The Reverend Robert Willis, Dean of Canterbury, has been lifting my spirits, restoring my soul and making me feel far less of a Misfit every day since just after lockdown. The team at Canterbury Cathedral who appear daily on line from various places around the cathedral precincts provide Morning and Evening Prayer as well as the Eucharist and Compline. However, it’s the Dean who has stolen my heart.
Every morning, no matter what chaos has been caused getting the day started — six of us in a three generation family, plus two puppies — the Dean, in his garden, gives me sanity, security and the assurance that God is in his Heaven and all’s right with the world, really. With consummate skill, he draws together the reading for the day, the needs of the day, a special person or event of the day and the wonders of the Deanery garden in a particular spot every day. All these elements are woven into the fabric of Morning Prayer, directly, simply and with eternal truth.
On Wednesday morning I found it unusually powerful. The reading was Luke, Chapter 7 vv. 2-10.
It is a story about a Roman officer in an army of occupation and his sick servant. However, the soldier, a Centurion, is a man of wisdom and understanding. Far from being a hated enemy he has taken a keen interest in the local people, their culture and religion and has even built a place in which they can worship their God. He also keeps abreast of local affairs and has the sensitivity to listen when he hears of a remarkable man doing remarkable things. As a man of authority he recognises authority in another.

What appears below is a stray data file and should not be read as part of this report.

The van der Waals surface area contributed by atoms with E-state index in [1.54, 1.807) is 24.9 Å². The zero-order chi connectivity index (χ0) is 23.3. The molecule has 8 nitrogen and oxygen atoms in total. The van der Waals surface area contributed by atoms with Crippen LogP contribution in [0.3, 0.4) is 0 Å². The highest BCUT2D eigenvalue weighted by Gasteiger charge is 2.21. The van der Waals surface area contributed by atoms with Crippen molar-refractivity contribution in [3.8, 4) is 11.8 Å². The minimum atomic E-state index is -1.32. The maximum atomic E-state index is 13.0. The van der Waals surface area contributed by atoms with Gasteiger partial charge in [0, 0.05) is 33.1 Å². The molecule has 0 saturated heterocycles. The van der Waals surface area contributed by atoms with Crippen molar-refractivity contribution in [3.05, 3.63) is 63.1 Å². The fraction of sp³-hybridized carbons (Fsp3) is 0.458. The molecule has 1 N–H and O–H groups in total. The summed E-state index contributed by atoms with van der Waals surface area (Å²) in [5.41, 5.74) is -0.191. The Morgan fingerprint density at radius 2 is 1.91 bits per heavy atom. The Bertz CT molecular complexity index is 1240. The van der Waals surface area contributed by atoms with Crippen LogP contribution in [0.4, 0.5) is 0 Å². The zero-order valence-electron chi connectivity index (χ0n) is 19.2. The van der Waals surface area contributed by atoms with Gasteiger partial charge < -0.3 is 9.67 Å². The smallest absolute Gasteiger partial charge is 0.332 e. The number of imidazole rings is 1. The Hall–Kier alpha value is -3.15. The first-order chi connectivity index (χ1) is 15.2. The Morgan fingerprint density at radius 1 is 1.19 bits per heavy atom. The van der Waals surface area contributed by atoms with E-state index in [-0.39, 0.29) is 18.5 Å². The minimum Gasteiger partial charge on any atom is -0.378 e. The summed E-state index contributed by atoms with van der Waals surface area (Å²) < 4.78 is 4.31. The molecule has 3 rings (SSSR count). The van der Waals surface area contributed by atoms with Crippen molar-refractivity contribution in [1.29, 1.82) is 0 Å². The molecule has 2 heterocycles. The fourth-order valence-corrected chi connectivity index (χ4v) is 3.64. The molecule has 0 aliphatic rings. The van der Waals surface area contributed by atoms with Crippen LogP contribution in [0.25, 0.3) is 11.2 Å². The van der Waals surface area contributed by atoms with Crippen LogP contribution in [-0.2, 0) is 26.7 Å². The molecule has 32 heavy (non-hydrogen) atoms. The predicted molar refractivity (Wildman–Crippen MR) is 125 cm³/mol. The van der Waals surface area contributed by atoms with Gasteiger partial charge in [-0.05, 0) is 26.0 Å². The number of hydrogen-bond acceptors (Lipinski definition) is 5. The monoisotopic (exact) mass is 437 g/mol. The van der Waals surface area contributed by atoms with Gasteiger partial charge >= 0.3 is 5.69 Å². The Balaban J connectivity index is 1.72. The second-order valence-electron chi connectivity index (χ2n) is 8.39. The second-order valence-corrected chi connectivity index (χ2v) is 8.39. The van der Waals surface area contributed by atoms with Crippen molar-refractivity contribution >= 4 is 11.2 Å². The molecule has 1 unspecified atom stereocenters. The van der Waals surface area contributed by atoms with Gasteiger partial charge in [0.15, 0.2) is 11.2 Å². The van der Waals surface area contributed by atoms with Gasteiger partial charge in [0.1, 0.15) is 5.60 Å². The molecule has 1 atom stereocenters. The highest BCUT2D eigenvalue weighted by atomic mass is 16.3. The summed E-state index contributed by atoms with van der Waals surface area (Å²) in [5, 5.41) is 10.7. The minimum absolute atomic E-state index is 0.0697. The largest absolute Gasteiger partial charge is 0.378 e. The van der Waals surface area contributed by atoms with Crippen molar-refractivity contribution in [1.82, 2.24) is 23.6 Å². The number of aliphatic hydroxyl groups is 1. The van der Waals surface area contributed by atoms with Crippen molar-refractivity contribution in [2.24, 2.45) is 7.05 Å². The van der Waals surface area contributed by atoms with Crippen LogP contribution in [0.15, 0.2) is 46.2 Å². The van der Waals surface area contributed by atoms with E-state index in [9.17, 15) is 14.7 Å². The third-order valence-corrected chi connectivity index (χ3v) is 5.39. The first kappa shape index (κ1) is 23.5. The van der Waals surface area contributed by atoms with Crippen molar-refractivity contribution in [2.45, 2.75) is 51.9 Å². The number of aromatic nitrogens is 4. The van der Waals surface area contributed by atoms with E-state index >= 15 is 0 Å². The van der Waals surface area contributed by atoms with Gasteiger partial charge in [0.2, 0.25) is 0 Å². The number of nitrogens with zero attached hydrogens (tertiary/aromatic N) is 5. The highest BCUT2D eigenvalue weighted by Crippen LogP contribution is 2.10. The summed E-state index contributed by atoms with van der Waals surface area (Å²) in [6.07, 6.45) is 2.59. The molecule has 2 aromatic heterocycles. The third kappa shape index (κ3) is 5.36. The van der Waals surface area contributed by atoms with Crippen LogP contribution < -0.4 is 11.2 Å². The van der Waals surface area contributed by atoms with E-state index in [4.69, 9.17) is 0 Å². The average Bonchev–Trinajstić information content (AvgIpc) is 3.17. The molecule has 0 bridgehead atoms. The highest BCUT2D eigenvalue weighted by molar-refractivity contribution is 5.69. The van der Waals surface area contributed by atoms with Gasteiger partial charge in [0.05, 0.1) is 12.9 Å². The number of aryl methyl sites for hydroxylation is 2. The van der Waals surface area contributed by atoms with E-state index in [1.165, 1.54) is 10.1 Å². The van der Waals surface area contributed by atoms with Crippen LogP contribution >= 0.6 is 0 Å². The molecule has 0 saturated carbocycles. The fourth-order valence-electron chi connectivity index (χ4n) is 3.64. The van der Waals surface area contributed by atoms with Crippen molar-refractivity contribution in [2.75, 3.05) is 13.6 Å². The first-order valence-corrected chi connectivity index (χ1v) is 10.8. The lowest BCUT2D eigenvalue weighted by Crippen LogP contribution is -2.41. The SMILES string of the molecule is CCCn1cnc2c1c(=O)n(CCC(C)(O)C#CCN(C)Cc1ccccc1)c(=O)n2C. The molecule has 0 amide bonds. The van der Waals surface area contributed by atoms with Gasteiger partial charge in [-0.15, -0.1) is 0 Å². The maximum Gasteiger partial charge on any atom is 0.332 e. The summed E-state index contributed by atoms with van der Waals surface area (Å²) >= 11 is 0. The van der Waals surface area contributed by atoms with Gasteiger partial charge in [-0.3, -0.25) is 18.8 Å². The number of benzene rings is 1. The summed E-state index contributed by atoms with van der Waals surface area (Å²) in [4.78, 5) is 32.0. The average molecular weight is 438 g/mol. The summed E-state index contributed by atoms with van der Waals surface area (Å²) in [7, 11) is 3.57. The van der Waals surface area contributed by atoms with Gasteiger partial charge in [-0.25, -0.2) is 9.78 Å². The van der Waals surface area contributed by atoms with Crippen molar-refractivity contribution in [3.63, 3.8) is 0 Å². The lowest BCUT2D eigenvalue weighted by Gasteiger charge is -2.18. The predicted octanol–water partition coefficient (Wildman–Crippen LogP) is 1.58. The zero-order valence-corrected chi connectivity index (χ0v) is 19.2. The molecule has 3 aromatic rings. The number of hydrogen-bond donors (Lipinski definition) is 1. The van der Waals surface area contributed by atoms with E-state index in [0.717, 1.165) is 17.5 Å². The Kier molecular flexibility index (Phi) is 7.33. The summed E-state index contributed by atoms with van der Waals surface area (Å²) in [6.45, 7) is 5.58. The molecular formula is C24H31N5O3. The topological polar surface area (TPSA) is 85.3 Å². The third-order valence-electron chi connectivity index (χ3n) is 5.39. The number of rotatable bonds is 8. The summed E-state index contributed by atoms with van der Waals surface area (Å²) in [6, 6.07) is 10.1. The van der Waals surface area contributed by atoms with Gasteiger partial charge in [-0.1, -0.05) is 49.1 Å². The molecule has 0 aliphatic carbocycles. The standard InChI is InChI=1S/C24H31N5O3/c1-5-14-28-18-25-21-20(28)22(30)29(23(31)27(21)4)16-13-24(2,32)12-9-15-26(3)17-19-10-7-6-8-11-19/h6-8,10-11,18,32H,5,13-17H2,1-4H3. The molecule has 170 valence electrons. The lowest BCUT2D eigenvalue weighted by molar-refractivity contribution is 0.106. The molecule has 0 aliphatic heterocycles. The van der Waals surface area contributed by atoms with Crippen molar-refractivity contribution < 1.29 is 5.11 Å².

As the Dean tells the story it is all about Faith. Jesus himself says as much. “I tell you, not even in Israel have I found such faith.”
Even as I was listening to the Dean amongst the irises the memory of another sermon on this story was bugging me. At the same time, as I tried to concentrate on the prayers, two words from a poem were buzzing in my brain. ‘Fools’ and ‘traps.’
Later, over a cup of coffee, my brain cleared and I remembered both the elusive sermon and the poem. The sermon had been given in Liverpool Cathedral by Revd Jeffrey John in May 2016 and the poem was “If” by Rudyard Kipling.
After a lot of history about homosexuality in the Roman Army the point of Dr John’s sermon was not faith, but, because Jesus would have known the Centurion’s servant was gay, proof that Jesus loves gays.
Here is the bit of the poem I was remembering:
If you can bear to hear the truth you’ve spoken
Twisted by knaves to make a trap for fools . . .”
What I remember now of Dr John’s sermon was a complex convolution by an angry man. I still find those two lines of poetry most apt.*
Long may the Dean, in the company of his cats, continue to preach wisdom and faith amongst the flowers.
UPDATE Saturday, 23rd May
Oh, Joy! This morning the Dean was in the Wild conservation part of the garden. And we had pigs!
They are called Winnie and Clemmie, in honour of Sir Winston Churchill. He liked pigs. Cats, he said, look down on you and dogs look up to you but pigs look you in the eye. As well as the garden and the animals I also appreciate the fact that the Dean wears a cassock. No casual mufti for him. He is a priest, he looks like a priest and as a priest he looks you in the eye.
*I blogged about this sermon in a blog entitled “More than just good friends” on June 11th 2016